The selloff in US bank shares is threatening to push them below a technical threshold that could signal more pain ahead for the broader stock market.
With the collapse of First Republic Bank worsening fears about the solvency of regional lenders, investors have pummeled financial stocks, leaving the S&P 500 financials index on the verge of falling back below its 2007 peak. For perspective, after the 2008 credit crash it took over a decade for that gauge to recover the ground it lost.
The financials index has been above the 2007 high since January 2021. If were to fall through that barrier now, it would be an ominous signal for the broader stock market, said hedge-fund manager Jim Roppel, founder of Roppel Capital Management.
Why? Because it could put further pressure on banks to conserve capital and cut back on lending, adding a drag to an economy already at risk of a recession after the Federal Reserve’s steep interest-rate increases over the past 14 months.
“You can’t have a bull market if bank stocks are falling,” said Roppel, who’s a long-term bull but currently is mostly in cash with the rest in defensive plays like gold and gold miners. “It’s like if an Olympic athlete had cinder blocks around their legs.”
Concerns about the stability of the banking system contributed to a tempestuous week as investors aggressively bet against the stocks. While the share prices rebounded on Friday amid speculation the selling was overdone, many remained down steeply, with Western Alliance Bancorp sinking 27% last week and PacWest Bancorp plunging 43%.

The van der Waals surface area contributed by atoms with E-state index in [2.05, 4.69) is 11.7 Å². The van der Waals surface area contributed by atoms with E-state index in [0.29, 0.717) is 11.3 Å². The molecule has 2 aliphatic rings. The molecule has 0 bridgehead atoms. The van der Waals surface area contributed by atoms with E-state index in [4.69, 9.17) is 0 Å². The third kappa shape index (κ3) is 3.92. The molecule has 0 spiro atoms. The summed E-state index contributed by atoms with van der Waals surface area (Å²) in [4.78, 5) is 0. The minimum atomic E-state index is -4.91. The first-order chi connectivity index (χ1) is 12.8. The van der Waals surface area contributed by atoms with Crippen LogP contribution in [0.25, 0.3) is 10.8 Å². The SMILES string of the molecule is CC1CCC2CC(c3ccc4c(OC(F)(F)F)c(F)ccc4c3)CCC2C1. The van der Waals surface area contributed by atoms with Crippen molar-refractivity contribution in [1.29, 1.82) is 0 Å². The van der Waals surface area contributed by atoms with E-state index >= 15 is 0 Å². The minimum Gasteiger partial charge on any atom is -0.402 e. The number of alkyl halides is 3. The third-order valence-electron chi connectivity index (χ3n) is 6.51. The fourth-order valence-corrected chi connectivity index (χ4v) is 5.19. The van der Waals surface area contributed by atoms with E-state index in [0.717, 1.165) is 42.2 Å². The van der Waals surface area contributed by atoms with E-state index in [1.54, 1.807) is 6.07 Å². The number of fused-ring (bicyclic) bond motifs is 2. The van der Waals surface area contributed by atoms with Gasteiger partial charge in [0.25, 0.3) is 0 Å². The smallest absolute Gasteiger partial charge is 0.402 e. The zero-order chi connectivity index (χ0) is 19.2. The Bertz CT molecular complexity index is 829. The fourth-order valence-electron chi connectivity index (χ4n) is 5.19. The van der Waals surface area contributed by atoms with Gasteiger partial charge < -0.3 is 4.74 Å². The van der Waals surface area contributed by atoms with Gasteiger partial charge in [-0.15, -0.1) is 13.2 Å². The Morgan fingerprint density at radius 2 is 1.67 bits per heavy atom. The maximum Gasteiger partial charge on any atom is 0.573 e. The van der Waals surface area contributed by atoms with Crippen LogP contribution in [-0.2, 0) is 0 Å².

Individual investors — who were some of the market’s most reliable dip buyers in 2020 and 2021 — scooped up some bank stocks amid the rout. In the week through Wednesday, they were net buyers in shares of Bank of America Corp., Truist Financial Corp. and SoFi Technologies Inc., data compiled by JPMorgan Chase & Co.’s Peng Cheng show.
But there’s continuing concern on Wall Street that the ongoing turmoil among regional banks could fuel a tightening in lending. In fact, traders are betting that the toll could be so great that they stepped up wagers that the Fed — which just signaled that Wednesday’s rate hike may be its last — will start easing monetary policy as soon as July to stimulate the economy.
Even so, Nancy Tengler, chief investment officer of Laffer Tengler Investments, said it’s too soon to wade back into shares of beaten up banks. Instead, she’s been focused on technology and consumer-related stocks that would benefit from a drop in interest rates, though her firm added shares PNC Financial Services Group Inc. after it delivered strong profit growth and growing deposits.
“It’s not smart to chase some of these other bank stocks,” Tengler said. “You have to let the falling knife fall.”
Friday’s stock-market rebound was fueled by the stronger-than-expected monthly jobs report for April, which tempered fears of a recession. Still, while the 1.9% rally in the S&P wiped out most of last week’s decline in the broad benchmark, the financial stocks in the index lost 2.7% over the five sessions.
Scott Colyer, chief executive at Advisors Asset Management, said the S&P 500 would have to slump to 3,600 or lower for him to become more optimistic about stocks, as valuations remain pricey. It closed at about 4,136 Friday.
“We have to see have financials leading the way for the stock market to be in a sustainable uptrend — but that’s not what’s happening,” Colyer cautioned. “Don’t pick up nickels and dimes in front of a steam roller.”
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